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Saturday, November 19, 2011

one reading

today, I woke up and in spite of a sunny day,  stayed in bed and read a novel, form the beginning to the end, no interruptions. 

It didn't seem to me such a good novel as a piece of literature, maybe it's the translator's fault. The thing is that it brought back memories of my first serious novel, by a Polish writer Henry Sienkiewicz, 'Through the Desert and Wilderness'. That one counts the story of a boy and a girl, children of a Polish and a British engineers, kidnapped by Mahdi's followers and taken to Sudan. The novel transpires the colonialist views of Africa.

'Lyrics Alley' by Leila Aboulela, counts the story of a Sudanese merchant family in 1950's depicting the atmosphere of a country at the verge of independence form Britain and form Egypt. I liked the way it portrays the different aspects of Islam, and how it affects the lives of the people; how the women of the family deal with the oppression of the tradition. Maybe I'm imagining but it also talks wise words about living conditions that could affect any of us. Leila's voice is of an insider aware of the rules and intricacies of the life of the country.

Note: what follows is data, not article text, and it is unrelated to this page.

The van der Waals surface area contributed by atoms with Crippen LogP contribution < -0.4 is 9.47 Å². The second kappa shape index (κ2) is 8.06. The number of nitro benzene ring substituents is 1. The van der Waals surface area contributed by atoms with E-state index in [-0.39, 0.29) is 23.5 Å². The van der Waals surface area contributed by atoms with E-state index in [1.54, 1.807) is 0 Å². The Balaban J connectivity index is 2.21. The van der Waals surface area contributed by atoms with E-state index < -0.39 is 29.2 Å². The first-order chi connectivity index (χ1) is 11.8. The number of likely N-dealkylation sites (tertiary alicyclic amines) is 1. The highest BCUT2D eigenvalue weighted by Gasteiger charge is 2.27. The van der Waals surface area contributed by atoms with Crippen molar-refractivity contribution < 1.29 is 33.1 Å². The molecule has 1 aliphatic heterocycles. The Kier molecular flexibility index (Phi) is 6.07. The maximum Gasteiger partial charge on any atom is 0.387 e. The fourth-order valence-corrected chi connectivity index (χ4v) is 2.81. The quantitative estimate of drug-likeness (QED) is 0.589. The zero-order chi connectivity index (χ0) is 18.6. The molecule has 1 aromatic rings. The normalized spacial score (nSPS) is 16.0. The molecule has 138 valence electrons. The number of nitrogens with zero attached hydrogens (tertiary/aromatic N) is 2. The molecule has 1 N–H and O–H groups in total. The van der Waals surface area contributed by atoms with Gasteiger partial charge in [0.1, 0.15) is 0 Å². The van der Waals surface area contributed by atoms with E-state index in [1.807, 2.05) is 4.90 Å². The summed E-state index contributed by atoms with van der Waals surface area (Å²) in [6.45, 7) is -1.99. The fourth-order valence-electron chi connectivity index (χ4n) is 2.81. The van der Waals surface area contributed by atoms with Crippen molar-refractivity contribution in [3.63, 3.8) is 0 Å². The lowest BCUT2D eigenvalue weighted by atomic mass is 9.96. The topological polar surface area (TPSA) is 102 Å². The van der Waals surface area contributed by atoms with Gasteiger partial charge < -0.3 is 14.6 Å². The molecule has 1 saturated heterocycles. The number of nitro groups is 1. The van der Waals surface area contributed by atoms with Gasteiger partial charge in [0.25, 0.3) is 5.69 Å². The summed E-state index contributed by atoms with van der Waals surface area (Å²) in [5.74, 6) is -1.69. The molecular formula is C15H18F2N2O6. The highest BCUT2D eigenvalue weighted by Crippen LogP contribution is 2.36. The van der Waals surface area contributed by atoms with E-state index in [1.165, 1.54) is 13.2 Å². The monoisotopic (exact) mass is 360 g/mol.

The contrast between the two novels is great. The Polish novel is so naive about the way the children escape and find their way home, about the role of the foreigners in the country, and about love that links young Stas and Nell. He, few years older than her, kills the men who kidnapped them and takes care of her in the middle of the wilderness. They were my childhood heroes and that brings a smile and the memories of my own imaginary adventures in the wild. 

In Leila's novel, Soraya can't count on her childhood love to rescue her and give her the freedom she desires. She finds her own way through education and marriage leaving behind the one she loves. Nothing is black and white, no one is completely bad or good. They are just people, doing the best they can, bind by their heritage, longing for their dreams. The wise bit comes when those dreams are crushed by Fate and they have to let go of what won't be. They are forced to deal with the blows and in a way those blows bring the best in them. 

Curious enough both novels are set in times of political unrest in the area, just like now.

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